Before I Die
What is important to you?
It’s easy to get caught up in the day-to-day and forget what really matters to you. With help from friends and neighbors, I turned the side of an abandoned house in my neighborhood into a giant chalkboard to invite people to share what is important to them. Before I Die transforms a neglected space into a constructive one where we can learn the hopes and aspirations of the people around us. It’s a question that changed me over the last year after I lost someone I loved very much. I also believe the design of our public spaces can better reflect what’s important to us as residents and as human beings. The responses and stories from passersby while we were installing it have already hit me hard in the heart. I’ve received an incredible response to this project (thank you!) and many things are in development including a kit with a large, one-column mylar stencil and how-to guide to make it easy to produce a wall with your community (fill out this form if you want to be notified when it’s ready). We’ve created limited edition paintings to help support the project. You can also submit your dreams online on the project website. More updates below!
Made with primer, chalkboard paint, stencils, spray paint, chalk. Self-initiated with permission from the property owner, residents of the block, the neighborhood association’s blight committee, the Historic District Landmarks Commission, the Arts Council, and the City Planning Commission. February 2011 (with more to come!) If you are a publication and would like a press kit with high-res photos, contact us.
With generous installation assistance by Kristina Kassem, Alan Williams, Cory Klemmer, Anamaria Vizcaino, James Reeves, Alex Vialou, Sean Knowlton, Carolina Caballero, Earl Carlson, and Gary Hustwit. Concurrently installed in East/West Galleries.
The word on the street: Wired, Brain Pickings, GOOD, Post Secret, Times Picayune, Wooster Collective, WeTheUrban, Design Milk, Creative Review, Life and Times, HOW, Juxtapoz Magazine, The Atlantic, and many more. Read more about the project in an interview with Juxtapoz Magazine.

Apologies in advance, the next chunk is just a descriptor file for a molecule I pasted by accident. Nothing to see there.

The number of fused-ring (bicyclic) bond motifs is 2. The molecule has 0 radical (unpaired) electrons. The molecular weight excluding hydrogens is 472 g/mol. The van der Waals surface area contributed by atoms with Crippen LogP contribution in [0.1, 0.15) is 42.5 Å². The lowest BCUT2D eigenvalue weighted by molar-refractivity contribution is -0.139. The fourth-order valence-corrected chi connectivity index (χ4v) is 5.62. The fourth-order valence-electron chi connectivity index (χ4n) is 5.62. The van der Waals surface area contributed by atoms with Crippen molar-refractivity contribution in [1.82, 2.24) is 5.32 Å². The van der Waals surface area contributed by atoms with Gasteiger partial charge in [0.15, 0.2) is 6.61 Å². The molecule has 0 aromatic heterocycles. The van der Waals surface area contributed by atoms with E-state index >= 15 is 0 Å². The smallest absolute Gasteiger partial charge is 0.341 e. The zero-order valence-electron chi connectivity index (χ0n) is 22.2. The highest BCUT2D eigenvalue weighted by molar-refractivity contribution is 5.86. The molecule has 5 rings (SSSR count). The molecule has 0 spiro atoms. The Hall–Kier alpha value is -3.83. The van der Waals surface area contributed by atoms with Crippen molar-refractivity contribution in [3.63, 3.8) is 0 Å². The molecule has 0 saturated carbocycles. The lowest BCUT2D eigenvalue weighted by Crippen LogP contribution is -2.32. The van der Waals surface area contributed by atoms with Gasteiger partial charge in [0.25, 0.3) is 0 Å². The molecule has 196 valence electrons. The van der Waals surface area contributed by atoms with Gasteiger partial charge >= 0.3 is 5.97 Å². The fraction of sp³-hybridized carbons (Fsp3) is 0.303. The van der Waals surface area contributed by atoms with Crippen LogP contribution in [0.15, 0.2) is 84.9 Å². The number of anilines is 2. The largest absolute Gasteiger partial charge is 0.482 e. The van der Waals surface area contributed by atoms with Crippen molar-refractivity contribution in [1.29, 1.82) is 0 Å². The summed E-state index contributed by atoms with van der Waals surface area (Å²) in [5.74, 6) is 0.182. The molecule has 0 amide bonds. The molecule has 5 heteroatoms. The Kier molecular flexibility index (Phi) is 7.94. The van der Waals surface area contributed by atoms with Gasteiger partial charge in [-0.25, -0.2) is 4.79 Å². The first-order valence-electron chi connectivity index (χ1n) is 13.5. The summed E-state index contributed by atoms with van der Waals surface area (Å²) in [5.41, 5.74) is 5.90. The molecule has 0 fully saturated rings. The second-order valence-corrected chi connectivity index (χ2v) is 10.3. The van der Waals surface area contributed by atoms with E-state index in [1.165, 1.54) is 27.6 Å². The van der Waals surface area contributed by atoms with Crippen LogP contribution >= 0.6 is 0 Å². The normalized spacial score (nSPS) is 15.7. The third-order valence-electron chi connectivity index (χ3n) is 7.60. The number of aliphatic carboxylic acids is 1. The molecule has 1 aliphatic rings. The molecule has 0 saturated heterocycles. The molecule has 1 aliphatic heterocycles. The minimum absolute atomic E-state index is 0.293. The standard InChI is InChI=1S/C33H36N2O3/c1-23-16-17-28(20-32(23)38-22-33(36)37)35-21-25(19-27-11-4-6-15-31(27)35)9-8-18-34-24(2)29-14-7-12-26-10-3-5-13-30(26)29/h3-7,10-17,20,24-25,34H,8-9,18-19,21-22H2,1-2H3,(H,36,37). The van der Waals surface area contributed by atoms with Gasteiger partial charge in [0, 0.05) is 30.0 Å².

Update Feb 26, 2011 – Wow. Check out the completely-filled wall of responses after one day! Photo strip here.
Update March 6, 2011 - And after three days:
Once the wall is filled, we wash the board with water and start with a clean slate again. We are documenting all responses and some will be included in a book. The response to this project has been more than I could have ever imagined – thank you! I have received many requests from people who’d like to make one in their city, so we are currently working on providing a kit with a how-to guide and large mylar one-column stencil that will make it easier to produce the wall and understand the process. This should be ready around August 2011 – fill out this form if you want to be notified when it’s ready.
Update March 16, 2011 – This out-of-pocket project now has a pocket thanks to the Black Rock Arts Foundation! It will make a big difference, thank you.
Update April 2, 2011: Every day blown away by all the thoughtful, creative, funny, and heartbreaking responses. One day after washing it again:
Update April 5, 2011: Time to evaporate into the light… I knew that this project would come to an end on this house in my neighborhood at some point, and I couldn’t ask for a better way. Someone bought the house and, to comply with city regulations on blight, must begin renovations soon. For the record, they are fans of the project and have done everything they can to let it ride before turning this building into a home again after years of collecting dust. So if you’d like to see and share on the wall, I encourage you to come before Sunday April 10th. Its life is tenuous after that. But this isn’t the end. It will rise again in another place in New Orleans. Thank you for all the love for this project! I’m blown away by the responses on the wall and beyond, and the project will continue to expand to other cities and grow for years to come. We are currently working on providing a kit with a how-to guide and large one-column stencil that will make it easier to reproduce and understand the process. We’ll let you know when it’s ready (around July 2011). A project site is also in the works where everyone can share their hopes and dreams from all the corners of the world. And I’m very happy that this house will become a home again.
Update May 5, 2011: The wall still lives! The new owners’ renovations have been delayed. In the meanwhile, we have their permission to continue with the project. So do stop by the corner of Marigny and Burgundy if you’d like to enjoy it in person. And add your own dreams online too.
Update June 7, 2011: The wall is still alive and kicking!
We receive hundreds of messages each day and we try our best to answer them while still continuing to make projects and maintain our own well-being. If you have questions about making a Before I Die wall, please use this form on the project site and we will keep you posted on project developments. Thank you and we appreciate your support!
Update June 15, 2011: I made mini Before I Die walls in Russian, Kazakh, and English with students in Almaty, Kazakhstan – check out the photos!
Update July 6, 2011: Help support the project and purchase a Before I Die limited edition painting! More here. The DIY kit is in the works…
Before I Die « Candy Chang